Joe Duran

Duran Duranblog

Joe Duran

The mobile edge: Moving your business across the digital divide

Your client's cell phone could be the biggest boost to your business

May 26, 2016 @ 2:59 pm

By Joe Duran

Uber is killing the taxi cab, Amazon is overtaking retail and Netflix is dominating entertainment, but it is the cell phone that makes this all possible. The threat from digital disruptors only became pervasive when technology took the huge leap of becoming portable. The biggest danger to your business is the cell phone resting in your client's pocket.

We consume almost every imaginable service via our mobile devices — we shop for everything from shoes to cars, to vacations; we assess our home values, read, research and entertain ourselves. We share our lives and interact with the world on a daily basis through our portable computers. The structural change this brings to all commercial ventures cannot be overstated.


Phones and tablets are changing how we consume products and services in three key ways:

1. We educate ourselves and form opinions before we buy. A referral from a friend used to be enough for most consumers. But today we trust Google as much as we do our friends. I recently had to replace some windows in my house. I asked friends for recommendations, but I used the internet to validate what they'd suggested. I learned about different products, compared different vendors and negotiated the pricing and installation. When was the last time you made a major purchase without researching the alternatives and educating yourself online?

2. We have answers at our fingertips instantaneously. We used to rely on the print newspaper to tell us today what happened yesterday. Now we're notified instantly by multiple sources in audio, video or written form. We have grown accustomed to instant answers and instant consumption. Uber tells us exactly where our driver is and airlines alert us via text the moment there's a delay in our flight. No one has to wait for information anymore.

3. We expect easy, interactive solutions. We are all programmers. When we create a playlist, use Google maps or schedule a vacation on Expedia, we are using highly interactive software that guides us through the process of programming a solution for ourselves.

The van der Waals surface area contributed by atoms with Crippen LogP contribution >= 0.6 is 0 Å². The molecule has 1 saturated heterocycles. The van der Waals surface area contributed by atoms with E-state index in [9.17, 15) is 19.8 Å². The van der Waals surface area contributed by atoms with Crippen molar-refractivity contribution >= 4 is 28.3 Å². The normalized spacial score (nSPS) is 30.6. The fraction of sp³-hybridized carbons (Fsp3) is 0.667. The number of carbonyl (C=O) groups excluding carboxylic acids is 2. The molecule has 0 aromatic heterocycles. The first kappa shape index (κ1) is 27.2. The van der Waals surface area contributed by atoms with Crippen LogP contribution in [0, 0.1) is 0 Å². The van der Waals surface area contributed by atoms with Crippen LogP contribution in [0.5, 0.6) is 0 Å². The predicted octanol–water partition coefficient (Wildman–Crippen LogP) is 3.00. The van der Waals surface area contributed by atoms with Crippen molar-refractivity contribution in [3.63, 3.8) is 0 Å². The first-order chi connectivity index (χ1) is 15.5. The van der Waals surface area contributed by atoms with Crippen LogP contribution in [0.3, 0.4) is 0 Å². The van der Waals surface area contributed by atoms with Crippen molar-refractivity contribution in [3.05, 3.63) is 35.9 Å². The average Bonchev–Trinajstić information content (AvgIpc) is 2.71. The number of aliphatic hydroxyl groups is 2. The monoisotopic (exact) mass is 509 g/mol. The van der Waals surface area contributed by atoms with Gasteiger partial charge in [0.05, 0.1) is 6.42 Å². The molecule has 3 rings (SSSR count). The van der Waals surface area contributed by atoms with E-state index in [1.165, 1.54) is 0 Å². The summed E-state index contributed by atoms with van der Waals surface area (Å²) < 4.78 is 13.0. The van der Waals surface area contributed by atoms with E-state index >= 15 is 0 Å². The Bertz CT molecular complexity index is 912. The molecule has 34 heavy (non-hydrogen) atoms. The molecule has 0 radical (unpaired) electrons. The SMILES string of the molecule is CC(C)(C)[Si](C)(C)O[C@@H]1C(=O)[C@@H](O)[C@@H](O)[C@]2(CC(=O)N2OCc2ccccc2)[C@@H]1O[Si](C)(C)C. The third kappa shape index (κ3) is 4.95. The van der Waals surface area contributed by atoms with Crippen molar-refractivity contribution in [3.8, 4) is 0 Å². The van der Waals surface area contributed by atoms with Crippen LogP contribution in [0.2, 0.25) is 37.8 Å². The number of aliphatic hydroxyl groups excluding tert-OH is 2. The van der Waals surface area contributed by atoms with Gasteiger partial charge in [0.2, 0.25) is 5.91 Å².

There are three imperatives to building the mobile-friendly advisory firm of the future:

1. Manage your online reputation. Your online image is as important as what your physical office looks like. Googling yourself and your firm, assessing the impression your firm leaves and ensuring your deliverables are consistent with what consumers expect are crucial steps to success. Clearly articulated services, carefully aligned brand-positioning and meticulous and immediate responses to online commentary are imperative to competing in a mobile world. Potential new clients will reach a decision before they even have a chance to meet you.

2. Meet people where they live. Many advisers still force in-office client meetings. That's not how most people interact with the world anymore. Social media, instant messaging and video conferencing offer a plethora of convenient ways to stay in touch and keep informed. Perhaps the first couple of client meetings require in-person interaction, but ongoing advice must be more dynamic. Consumers want answers the moment they have questions. And they need to be able to see all of the components of their financial lives—not just investments—whenever they want. We are an on-demand economy. Your systems must support that.

3. Give your clients the controls. The world has become one of collaboration and personal involvement. It is incumbent for the adviser of tomorrow to use technology to simplify the client's financial life and help them design their own voyage. Could your clients tell you all the components of their financial plan without asking you? Can they change the assumptions and evaluate what happens without your help? Can they easily find information on their phone whenever they want? Ensuring the final mile to the consumer is easy to use and simple to adjust will not only empower your clients, it will make you indispensable to them.


It's easy to gauge whether you will fall into the digital abyss or soar over it. Are your clients' phones connected to you even when they aren't talking to you? In the next few years, they'd better be or you could become tomorrow's video store owner: providing content everyone wants but in the wrong format.

Joe Duran is chief executive of United Capital. Follow him @DuranMoney.


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